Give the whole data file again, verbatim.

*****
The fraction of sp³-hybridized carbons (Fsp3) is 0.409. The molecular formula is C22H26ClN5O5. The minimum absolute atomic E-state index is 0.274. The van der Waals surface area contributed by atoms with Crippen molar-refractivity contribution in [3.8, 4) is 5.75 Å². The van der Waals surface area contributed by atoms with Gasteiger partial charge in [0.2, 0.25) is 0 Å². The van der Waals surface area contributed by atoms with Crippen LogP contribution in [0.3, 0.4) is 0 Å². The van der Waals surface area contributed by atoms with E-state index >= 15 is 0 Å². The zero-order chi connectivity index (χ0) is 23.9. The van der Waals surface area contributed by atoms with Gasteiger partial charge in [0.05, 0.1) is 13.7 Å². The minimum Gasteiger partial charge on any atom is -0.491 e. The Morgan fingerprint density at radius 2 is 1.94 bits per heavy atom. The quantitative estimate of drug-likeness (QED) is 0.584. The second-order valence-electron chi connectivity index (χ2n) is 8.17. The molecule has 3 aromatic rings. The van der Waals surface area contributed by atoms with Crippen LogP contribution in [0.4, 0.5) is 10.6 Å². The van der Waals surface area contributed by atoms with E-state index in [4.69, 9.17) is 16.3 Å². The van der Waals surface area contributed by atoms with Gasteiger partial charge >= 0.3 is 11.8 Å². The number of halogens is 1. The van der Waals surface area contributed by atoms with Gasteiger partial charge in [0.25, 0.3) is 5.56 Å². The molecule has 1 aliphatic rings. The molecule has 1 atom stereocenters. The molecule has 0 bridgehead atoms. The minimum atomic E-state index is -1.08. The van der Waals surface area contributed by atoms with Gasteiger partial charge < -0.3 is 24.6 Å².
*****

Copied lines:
The fraction of sp³-hybridized carbons (Fsp3) is 0.409. The molecular formula is C22H26ClN5O5. The minimum absolute atomic E-state index is 0.274. The van der Waals surface area contributed by atoms with Crippen molar-refractivity contribution in [3.8, 4) is 5.75 Å². The van der Waals surface area contributed by atoms with Gasteiger partial charge in [0.2, 0.25) is 0 Å². The van der Waals surface area contributed by atoms with Crippen LogP contribution in [0.3, 0.4) is 0 Å². The van der Waals surface area contributed by atoms with E-state index >= 15 is 0 Å². The zero-order chi connectivity index (χ0) is 23.9. The van der Waals surface area contributed by atoms with Gasteiger partial charge in [0.05, 0.1) is 13.7 Å². The minimum Gasteiger partial charge on any atom is -0.491 e. The Morgan fingerprint density at radius 2 is 1.94 bits per heavy atom. The quantitative estimate of drug-likeness (QED) is 0.584. The second-order valence-electron chi connectivity index (χ2n) is 8.17. The molecule has 3 aromatic rings. The van der Waals surface area contributed by atoms with Crippen LogP contribution in [0.4, 0.5) is 10.6 Å². The van der Waals surface area contributed by atoms with E-state index in [4.69, 9.17) is 16.3 Å². The van der Waals surface area contributed by atoms with Gasteiger partial charge >= 0.3 is 11.8 Å². The number of halogens is 1. The van der Waals surface area contributed by atoms with Gasteiger partial charge in [0.25, 0.3) is 5.56 Å². The molecule has 1 aliphatic rings. The molecule has 1 atom stereocenters. The molecule has 0 bridgehead atoms. The minimum atomic E-state index is -1.08. The van der Waals surface area contributed by atoms with Gasteiger partial charge < -0.3 is 24.6 Å².